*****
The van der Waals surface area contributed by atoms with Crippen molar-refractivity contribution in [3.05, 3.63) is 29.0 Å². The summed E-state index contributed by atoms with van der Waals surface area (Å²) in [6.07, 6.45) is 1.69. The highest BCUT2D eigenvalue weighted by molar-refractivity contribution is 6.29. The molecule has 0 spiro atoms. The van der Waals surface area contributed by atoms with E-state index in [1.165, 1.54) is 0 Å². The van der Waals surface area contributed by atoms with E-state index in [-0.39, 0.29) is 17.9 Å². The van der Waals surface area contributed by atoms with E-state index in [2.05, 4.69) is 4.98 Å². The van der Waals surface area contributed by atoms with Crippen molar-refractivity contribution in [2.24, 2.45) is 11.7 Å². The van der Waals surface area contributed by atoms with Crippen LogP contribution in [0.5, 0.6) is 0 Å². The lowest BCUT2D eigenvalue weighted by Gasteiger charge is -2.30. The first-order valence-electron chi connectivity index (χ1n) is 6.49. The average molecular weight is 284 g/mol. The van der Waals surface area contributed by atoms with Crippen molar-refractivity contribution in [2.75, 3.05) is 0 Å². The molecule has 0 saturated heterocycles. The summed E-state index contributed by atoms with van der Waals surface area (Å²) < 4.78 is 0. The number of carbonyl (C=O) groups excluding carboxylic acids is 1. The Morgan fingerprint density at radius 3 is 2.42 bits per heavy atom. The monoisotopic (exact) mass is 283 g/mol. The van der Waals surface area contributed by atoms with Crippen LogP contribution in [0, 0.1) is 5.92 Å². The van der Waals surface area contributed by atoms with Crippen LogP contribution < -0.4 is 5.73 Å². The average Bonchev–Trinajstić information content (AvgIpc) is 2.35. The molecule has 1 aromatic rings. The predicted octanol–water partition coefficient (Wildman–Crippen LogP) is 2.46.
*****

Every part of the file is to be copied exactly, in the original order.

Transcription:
The van der Waals surface area contributed by atoms with Crippen molar-refractivity contribution in [3.05, 3.63) is 29.0 Å². The summed E-state index contributed by atoms with van der Waals surface area (Å²) in [6.07, 6.45) is 1.69. The highest BCUT2D eigenvalue weighted by molar-refractivity contribution is 6.29. The molecule has 0 spiro atoms. The van der Waals surface area contributed by atoms with E-state index in [1.165, 1.54) is 0 Å². The van der Waals surface area contributed by atoms with E-state index in [-0.39, 0.29) is 17.9 Å². The van der Waals surface area contributed by atoms with E-state index in [2.05, 4.69) is 4.98 Å². The van der Waals surface area contributed by atoms with Crippen molar-refractivity contribution in [2.24, 2.45) is 11.7 Å². The van der Waals surface area contributed by atoms with Crippen LogP contribution in [0.5, 0.6) is 0 Å². The lowest BCUT2D eigenvalue weighted by Gasteiger charge is -2.30. The first-order valence-electron chi connectivity index (χ1n) is 6.49. The average molecular weight is 284 g/mol. The van der Waals surface area contributed by atoms with Crippen molar-refractivity contribution in [2.75, 3.05) is 0 Å². The molecule has 0 saturated heterocycles. The summed E-state index contributed by atoms with van der Waals surface area (Å²) < 4.78 is 0. The number of carbonyl (C=O) groups excluding carboxylic acids is 1. The Morgan fingerprint density at radius 3 is 2.42 bits per heavy atom. The monoisotopic (exact) mass is 283 g/mol. The van der Waals surface area contributed by atoms with Crippen LogP contribution in [0, 0.1) is 5.92 Å². The van der Waals surface area contributed by atoms with Crippen LogP contribution < -0.4 is 5.73 Å². The average Bonchev–Trinajstić information content (AvgIpc) is 2.35. The molecule has 1 aromatic rings. The predicted octanol–water partition coefficient (Wildman–Crippen LogP) is 2.46.